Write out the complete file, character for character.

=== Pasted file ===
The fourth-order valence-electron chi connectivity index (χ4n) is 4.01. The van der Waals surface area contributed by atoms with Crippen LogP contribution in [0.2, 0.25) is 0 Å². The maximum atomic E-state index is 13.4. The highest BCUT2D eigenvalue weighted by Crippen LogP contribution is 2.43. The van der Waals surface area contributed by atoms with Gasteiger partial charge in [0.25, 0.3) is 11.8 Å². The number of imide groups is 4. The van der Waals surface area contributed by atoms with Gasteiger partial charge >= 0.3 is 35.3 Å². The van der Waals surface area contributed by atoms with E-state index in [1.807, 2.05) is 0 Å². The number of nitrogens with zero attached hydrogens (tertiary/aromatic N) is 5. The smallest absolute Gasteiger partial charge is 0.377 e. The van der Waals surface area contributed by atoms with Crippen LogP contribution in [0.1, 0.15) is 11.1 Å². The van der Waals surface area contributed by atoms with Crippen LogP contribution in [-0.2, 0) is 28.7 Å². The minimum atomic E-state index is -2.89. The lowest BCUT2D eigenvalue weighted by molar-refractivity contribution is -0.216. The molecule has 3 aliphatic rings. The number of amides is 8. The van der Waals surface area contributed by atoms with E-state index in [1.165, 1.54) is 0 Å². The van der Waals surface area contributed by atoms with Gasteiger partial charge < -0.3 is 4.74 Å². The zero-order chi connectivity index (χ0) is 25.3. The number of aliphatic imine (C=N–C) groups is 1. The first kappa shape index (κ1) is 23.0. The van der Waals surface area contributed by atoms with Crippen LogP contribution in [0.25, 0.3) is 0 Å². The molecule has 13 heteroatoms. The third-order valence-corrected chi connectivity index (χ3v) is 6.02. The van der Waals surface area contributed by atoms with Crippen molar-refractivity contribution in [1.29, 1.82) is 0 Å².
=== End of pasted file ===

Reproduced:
The fourth-order valence-electron chi connectivity index (χ4n) is 4.01. The van der Waals surface area contributed by atoms with Crippen LogP contribution in [0.2, 0.25) is 0 Å². The maximum atomic E-state index is 13.4. The highest BCUT2D eigenvalue weighted by Crippen LogP contribution is 2.43. The van der Waals surface area contributed by atoms with Gasteiger partial charge in [0.25, 0.3) is 11.8 Å². The number of imide groups is 4. The van der Waals surface area contributed by atoms with Gasteiger partial charge >= 0.3 is 35.3 Å². The van der Waals surface area contributed by atoms with E-state index in [1.807, 2.05) is 0 Å². The number of nitrogens with zero attached hydrogens (tertiary/aromatic N) is 5. The smallest absolute Gasteiger partial charge is 0.377 e. The van der Waals surface area contributed by atoms with Crippen LogP contribution in [0.1, 0.15) is 11.1 Å². The van der Waals surface area contributed by atoms with Crippen LogP contribution in [-0.2, 0) is 28.7 Å². The minimum atomic E-state index is -2.89. The lowest BCUT2D eigenvalue weighted by molar-refractivity contribution is -0.216. The molecule has 3 aliphatic rings. The number of amides is 8. The van der Waals surface area contributed by atoms with E-state index in [1.165, 1.54) is 0 Å². The van der Waals surface area contributed by atoms with Gasteiger partial charge < -0.3 is 4.74 Å². The zero-order chi connectivity index (χ0) is 25.3. The number of aliphatic imine (C=N–C) groups is 1. The first kappa shape index (κ1) is 23.0. The van der Waals surface area contributed by atoms with Crippen LogP contribution in [0.25, 0.3) is 0 Å². The molecule has 13 heteroatoms. The third-order valence-corrected chi connectivity index (χ3v) is 6.02. The van der Waals surface area contributed by atoms with Crippen molar-refractivity contribution in [1.29, 1.82) is 0 Å².